Chang listed through the reasons that warranted the recognition: “The concept of placing one’s employees and staff at further risk by caring for additional COVID-19 patients, the concern for public criticism over a resource where demand for therapy could outpace supply and capacity, even the costs of implementing this type of treatment and its impact on the bottom line–this was not a challenge many organizations wish to contend with. And this is where the task force deserves particular recognition. Since November, the task force quickly established a transparent process for equitable prioritization of monoclonal antibody therapy to ensure that patients have access to therapy compliance with the FDA’s mandatory requirements and timely administration of the therapy.”
“It has been a really exciting and rewarding experience to be able to offer this therapy to our patients, especially within a couple of weeks of it being available, and the fact that it occurred right in the middle of the last surge was deeply needed,” said Pharmacy Associate Director Hai Tran.
Tran added that a lack of understanding about the therapy among the general public had contributed to eligible patients refusing treatment. Chair Cathy Baker responded by offering the support of the Commission. “I know I speak for all of us, we would be more than happy to help in any way that we can, whether that’s through a system with communication [or] social outreach to talk about this treatment,” she said.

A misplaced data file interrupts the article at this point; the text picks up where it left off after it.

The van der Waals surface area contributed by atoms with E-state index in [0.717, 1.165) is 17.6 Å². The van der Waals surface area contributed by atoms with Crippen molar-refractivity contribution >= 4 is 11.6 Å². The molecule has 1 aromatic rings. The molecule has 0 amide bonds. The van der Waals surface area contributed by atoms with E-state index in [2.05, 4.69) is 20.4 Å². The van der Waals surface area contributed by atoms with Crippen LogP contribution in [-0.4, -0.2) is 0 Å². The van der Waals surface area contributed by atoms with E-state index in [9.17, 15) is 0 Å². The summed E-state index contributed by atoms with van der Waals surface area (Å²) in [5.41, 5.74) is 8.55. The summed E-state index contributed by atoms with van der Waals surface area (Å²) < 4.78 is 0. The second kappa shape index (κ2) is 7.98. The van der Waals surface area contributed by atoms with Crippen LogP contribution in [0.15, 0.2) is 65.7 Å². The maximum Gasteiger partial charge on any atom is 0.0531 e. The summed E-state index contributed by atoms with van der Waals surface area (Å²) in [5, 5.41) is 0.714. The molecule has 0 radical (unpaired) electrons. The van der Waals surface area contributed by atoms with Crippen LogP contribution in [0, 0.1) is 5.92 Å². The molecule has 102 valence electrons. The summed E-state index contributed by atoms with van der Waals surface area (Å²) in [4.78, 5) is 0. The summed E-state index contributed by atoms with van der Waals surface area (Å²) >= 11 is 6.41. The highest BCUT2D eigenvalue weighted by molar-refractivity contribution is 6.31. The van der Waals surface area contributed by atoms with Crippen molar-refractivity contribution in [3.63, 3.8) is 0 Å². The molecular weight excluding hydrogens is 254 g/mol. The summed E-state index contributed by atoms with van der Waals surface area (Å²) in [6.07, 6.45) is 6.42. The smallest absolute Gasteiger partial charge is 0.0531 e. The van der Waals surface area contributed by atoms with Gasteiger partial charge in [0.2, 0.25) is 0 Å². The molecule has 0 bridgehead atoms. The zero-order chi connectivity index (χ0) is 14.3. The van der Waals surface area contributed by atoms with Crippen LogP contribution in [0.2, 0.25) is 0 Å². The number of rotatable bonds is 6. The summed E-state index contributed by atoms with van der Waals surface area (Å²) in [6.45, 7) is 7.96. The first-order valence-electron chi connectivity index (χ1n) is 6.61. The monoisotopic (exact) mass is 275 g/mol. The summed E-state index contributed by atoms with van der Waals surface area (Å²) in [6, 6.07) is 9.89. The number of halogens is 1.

The Commission heard policing updates from Beverly Hills Police Department (BHPD) Acting Captain Max Subin, who reported that the resumption of the Police Explorer Program since COVID-19. The program gives teenagers the opportunity to assist BHPD officers with non-dangerous tasks. The program now entails some COVID-19 safety precautions. “It was great to have them all back because there was a little bit of some bullying going on…because they were pro law enforcement,” Subin said.
Subin also addressed the continued presence of private armed security companies in the city. The City Council extended the contract with the security contractor Covered 6 until June 30, 2021, and Subin told the Commission to expect a heavier security presence on the weekends. While he said that community feedback on the security had been positive, BHPD had received comments on their demeanor.
“We talked to the leadership about waving back and being a little bit more friendly,” he said.